I read 70 books this year, averaging 1.35 books a week. This was 11 titles down from last year's total. I'm not sure if my reading speed is coming down with age or I just read more books this year that are a bit slower to get through. I felt like I read some really good books this year, but nothing that just blew me away like last year's "All the Light We Cannot See".
Our Souls At Night by Kent Haruf. A beautifully written look at the friendship between a widow and widower in Holt, Colorado, the setting of "Plainsong" and several other of Haruf"s books. This was Haruf's last book before he died and that sense of mortality comes through in the writing. It starts with “And then there was the day when Addie Moore made a call on Louis Waters.” Addie is coming over to ask Louis to come over every now and then and sleep with her. Not for sex necessarily, but just for the warmth & companionship, to hold hands and not talk at all. They become the best of friends and the relationship grows until some people become embarrassed by it. This is a book that has stayed with me. Parts of this book keep popping into my head more than 6 months after I finished it. A film is in development and Robert Redford and Jane Fonda are rumored to be interested.
2. Golden Sun by Pierce Brown. By far the most exciting book that I read in 2016, "Golden Son" is a follow-up to "Red Rising", a book that I really enjoyed last year. But this one blew me away, one of the best space operas I have ever read. Epic in scale, but with characters that I really liked and rooted for. Having fully infiltrated the Gold ruling class, Darrow continues to try to bring down the society from within. There were times reading this book that I remember actually gasping out loud, it is so filled with twists and surprises. I missed this one as soon as I finished it. "Morning Star", the final book in the trilogy is due out next month - I can't wait!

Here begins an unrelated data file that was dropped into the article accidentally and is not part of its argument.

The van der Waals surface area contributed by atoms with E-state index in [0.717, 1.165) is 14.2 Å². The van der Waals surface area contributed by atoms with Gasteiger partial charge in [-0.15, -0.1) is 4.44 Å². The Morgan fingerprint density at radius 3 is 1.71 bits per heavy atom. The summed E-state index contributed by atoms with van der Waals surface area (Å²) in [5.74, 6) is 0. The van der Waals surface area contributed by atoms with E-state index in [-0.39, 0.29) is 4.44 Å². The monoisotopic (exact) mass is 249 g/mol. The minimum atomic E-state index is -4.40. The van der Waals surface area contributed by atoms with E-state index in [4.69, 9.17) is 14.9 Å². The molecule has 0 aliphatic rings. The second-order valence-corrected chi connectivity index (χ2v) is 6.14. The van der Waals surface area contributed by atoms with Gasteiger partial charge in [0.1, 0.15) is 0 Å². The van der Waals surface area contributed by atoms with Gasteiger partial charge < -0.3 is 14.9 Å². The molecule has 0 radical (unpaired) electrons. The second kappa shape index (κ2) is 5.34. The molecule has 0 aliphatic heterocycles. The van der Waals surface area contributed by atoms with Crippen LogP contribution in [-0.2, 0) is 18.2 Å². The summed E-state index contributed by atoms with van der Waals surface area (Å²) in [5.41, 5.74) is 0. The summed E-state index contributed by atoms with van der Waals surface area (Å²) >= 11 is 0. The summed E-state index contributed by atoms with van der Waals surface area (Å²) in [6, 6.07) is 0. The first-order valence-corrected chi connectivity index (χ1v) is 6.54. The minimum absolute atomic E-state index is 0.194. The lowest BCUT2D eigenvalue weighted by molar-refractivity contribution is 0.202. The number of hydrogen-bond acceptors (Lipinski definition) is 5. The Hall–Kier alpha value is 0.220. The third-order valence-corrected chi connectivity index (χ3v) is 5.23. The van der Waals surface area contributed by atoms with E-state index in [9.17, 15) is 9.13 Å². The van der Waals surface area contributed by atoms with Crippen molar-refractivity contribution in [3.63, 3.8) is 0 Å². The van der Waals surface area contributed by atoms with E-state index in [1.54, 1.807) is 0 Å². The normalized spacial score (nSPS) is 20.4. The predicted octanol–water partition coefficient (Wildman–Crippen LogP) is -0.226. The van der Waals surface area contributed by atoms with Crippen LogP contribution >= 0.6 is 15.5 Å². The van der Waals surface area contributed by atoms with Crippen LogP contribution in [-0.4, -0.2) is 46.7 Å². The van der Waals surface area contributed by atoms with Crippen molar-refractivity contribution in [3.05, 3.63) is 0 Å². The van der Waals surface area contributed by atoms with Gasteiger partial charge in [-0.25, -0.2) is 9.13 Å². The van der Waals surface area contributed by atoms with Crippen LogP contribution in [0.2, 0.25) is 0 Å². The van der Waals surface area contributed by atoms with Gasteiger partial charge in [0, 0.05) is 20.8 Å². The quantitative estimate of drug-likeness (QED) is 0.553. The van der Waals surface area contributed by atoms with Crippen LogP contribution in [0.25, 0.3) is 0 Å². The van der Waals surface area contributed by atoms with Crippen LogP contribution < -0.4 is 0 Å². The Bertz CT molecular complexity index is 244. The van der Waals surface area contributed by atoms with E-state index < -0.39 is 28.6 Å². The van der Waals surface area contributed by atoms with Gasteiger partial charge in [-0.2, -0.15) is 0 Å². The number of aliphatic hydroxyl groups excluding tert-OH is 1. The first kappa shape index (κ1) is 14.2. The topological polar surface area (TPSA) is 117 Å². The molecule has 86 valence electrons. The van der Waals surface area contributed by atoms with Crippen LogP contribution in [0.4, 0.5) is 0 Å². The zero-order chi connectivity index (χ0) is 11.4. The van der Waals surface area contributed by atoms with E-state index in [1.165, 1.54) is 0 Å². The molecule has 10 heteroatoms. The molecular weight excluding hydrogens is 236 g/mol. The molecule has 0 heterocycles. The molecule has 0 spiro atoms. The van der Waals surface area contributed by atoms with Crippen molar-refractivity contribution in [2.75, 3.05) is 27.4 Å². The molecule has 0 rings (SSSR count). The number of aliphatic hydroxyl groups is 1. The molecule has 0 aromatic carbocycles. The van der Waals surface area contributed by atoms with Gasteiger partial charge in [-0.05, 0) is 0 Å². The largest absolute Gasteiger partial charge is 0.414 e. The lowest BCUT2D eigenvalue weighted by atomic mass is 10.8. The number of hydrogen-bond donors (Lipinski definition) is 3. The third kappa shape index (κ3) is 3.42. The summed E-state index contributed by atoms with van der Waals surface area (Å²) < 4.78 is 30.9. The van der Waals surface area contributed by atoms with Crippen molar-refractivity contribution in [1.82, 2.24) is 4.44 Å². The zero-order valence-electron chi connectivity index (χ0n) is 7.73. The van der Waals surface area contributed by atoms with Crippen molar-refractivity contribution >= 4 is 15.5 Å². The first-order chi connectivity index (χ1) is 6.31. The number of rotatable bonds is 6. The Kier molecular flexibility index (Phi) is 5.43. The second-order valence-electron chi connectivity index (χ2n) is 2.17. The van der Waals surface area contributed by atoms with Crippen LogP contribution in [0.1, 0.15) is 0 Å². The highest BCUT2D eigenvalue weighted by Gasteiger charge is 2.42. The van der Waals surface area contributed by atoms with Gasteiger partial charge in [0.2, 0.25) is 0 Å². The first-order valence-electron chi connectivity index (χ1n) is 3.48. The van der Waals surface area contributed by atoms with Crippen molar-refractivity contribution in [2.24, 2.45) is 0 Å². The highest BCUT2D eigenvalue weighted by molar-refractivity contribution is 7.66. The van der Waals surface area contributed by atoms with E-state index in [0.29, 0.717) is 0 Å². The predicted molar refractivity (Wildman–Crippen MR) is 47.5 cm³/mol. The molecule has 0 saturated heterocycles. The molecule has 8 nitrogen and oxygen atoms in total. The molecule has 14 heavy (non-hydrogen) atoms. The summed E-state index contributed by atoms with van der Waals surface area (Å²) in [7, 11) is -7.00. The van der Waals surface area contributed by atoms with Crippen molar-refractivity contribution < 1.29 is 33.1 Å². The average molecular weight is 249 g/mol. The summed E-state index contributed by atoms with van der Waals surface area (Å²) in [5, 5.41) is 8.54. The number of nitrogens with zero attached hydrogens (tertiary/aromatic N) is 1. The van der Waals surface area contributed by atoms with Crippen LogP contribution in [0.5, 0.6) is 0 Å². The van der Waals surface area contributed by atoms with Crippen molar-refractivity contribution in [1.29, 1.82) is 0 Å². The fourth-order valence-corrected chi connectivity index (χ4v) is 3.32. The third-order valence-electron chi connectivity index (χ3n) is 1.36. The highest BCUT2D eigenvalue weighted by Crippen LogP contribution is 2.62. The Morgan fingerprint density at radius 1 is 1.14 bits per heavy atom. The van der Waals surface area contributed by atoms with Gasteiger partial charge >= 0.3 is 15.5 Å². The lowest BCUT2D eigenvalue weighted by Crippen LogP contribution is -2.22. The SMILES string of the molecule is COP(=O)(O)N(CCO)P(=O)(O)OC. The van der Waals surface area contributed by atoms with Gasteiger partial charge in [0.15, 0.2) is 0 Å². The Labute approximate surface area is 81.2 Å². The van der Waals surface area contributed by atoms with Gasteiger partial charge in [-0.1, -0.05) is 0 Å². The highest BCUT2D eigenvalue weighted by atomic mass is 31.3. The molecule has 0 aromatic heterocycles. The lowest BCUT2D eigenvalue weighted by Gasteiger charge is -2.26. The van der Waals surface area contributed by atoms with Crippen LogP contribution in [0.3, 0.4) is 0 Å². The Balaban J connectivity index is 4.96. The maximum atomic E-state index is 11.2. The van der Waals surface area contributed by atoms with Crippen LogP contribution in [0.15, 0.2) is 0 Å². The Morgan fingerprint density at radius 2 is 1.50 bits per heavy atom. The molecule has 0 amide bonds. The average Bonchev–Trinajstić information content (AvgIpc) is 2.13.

3. Undermajordomo Minor by Patrick DeWitt. While this may not be quite as good as DeWitt's "The Sisters Brother", it doesn't miss by much. This is kind of a fairy tale, at times laugh out loud funny, at times very dark and twisted. Think of a very dark, R rated "The Princess Bride". Lucien "Lucy" Minor is a compulsive liar, a skinny wimp in Bury, a small town full of brutish giants. He accepts a job sight unseen as the assistant to the majordomo of the remote and frightening Castle Von Aux. While learning his new job , he finds the castle and nearby village are full of dark secrets and strange inhabitants. Once I got into the book, I was grinning ear to ear from beginning to end.
4. Fortune Smiles by Adam Johnson. An amazing collection of short stories from the Pulitzer Prize winning author of "The Orphan Master's Son". Every single story in the volume is a winner, a rarity in collections like this. They will either tug at your heart or punch you in the gut, sometimes both. George Orwell Was A Friend Of Mine, the story of a former STASI prison warden trying to explain to people of a unified German what and why he did, is probably my favorite of the bunch. All the stories here are highly recommended. National Book Award winner for 2015.
5. Dead Wake by Erik Larson. Easily the best non-fiction I read in 2015, this is an excellent look at the last voyage of the Lusitania. Larson does a remarkable job of bringing the passengers and crew of the liner alive and shows the long list of coincidences that brought her and the German U-boat together off the coast of Ireland. Even though I knew the fate of the ship, I was still holding my breath at the end, hoping that passengers that I had come to know would survive.
6. The Kind Worth Killing by Peter Swanson. While not perfect, this is the first book that I have read that feels like it deserves the too often used description "the next Gone Girl". Alternating narrators, a big twist halfway through the book, and a "villain" that you find yourself rooting for. Two strangers meet in a London airport and through a friendly discussion decide to kill the wife of one of them. I really liked that the book could surprise me (several times) and make me feel sympathetic for a cold blooded killer. In my opinion, much better than the overrated "The Girl On The Train", I was happy to see it finish on the "Entertainment Weekly" Best Books of 2015 list.